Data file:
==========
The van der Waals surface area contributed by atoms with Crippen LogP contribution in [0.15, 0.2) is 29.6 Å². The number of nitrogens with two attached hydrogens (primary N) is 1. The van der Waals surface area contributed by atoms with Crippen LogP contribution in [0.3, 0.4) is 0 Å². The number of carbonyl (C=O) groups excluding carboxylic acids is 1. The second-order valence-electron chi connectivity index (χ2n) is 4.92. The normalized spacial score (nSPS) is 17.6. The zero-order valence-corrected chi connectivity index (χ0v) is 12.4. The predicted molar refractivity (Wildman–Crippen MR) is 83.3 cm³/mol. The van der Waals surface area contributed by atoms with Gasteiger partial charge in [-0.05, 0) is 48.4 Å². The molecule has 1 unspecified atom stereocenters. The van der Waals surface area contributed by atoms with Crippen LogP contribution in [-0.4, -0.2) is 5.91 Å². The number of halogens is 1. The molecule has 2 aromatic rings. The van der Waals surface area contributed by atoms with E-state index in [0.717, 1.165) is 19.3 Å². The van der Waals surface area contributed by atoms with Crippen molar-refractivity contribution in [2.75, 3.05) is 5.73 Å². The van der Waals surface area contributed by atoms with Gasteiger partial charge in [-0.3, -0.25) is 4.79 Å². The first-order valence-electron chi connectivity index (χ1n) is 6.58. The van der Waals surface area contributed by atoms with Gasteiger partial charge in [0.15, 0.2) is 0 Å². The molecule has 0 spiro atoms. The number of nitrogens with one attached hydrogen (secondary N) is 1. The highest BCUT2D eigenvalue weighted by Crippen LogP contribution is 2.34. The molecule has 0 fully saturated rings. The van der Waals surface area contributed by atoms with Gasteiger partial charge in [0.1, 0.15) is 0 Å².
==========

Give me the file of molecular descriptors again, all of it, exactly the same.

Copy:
The van der Waals surface area contributed by atoms with Crippen LogP contribution in [0.15, 0.2) is 29.6 Å². The number of nitrogens with two attached hydrogens (primary N) is 1. The van der Waals surface area contributed by atoms with Crippen LogP contribution in [0.3, 0.4) is 0 Å². The number of carbonyl (C=O) groups excluding carboxylic acids is 1. The second-order valence-electron chi connectivity index (χ2n) is 4.92. The normalized spacial score (nSPS) is 17.6. The zero-order valence-corrected chi connectivity index (χ0v) is 12.4. The predicted molar refractivity (Wildman–Crippen MR) is 83.3 cm³/mol. The van der Waals surface area contributed by atoms with Gasteiger partial charge in [-0.05, 0) is 48.4 Å². The molecule has 1 unspecified atom stereocenters. The van der Waals surface area contributed by atoms with Crippen LogP contribution in [-0.4, -0.2) is 5.91 Å². The number of halogens is 1. The molecule has 2 aromatic rings. The van der Waals surface area contributed by atoms with E-state index in [0.717, 1.165) is 19.3 Å². The van der Waals surface area contributed by atoms with Crippen molar-refractivity contribution in [2.75, 3.05) is 5.73 Å². The van der Waals surface area contributed by atoms with Gasteiger partial charge in [-0.3, -0.25) is 4.79 Å². The first-order valence-electron chi connectivity index (χ1n) is 6.58. The van der Waals surface area contributed by atoms with Gasteiger partial charge in [0.15, 0.2) is 0 Å². The molecule has 0 spiro atoms. The number of nitrogens with one attached hydrogen (secondary N) is 1. The highest BCUT2D eigenvalue weighted by Crippen LogP contribution is 2.34. The molecule has 0 fully saturated rings. The van der Waals surface area contributed by atoms with Gasteiger partial charge in [0.1, 0.15) is 0 Å².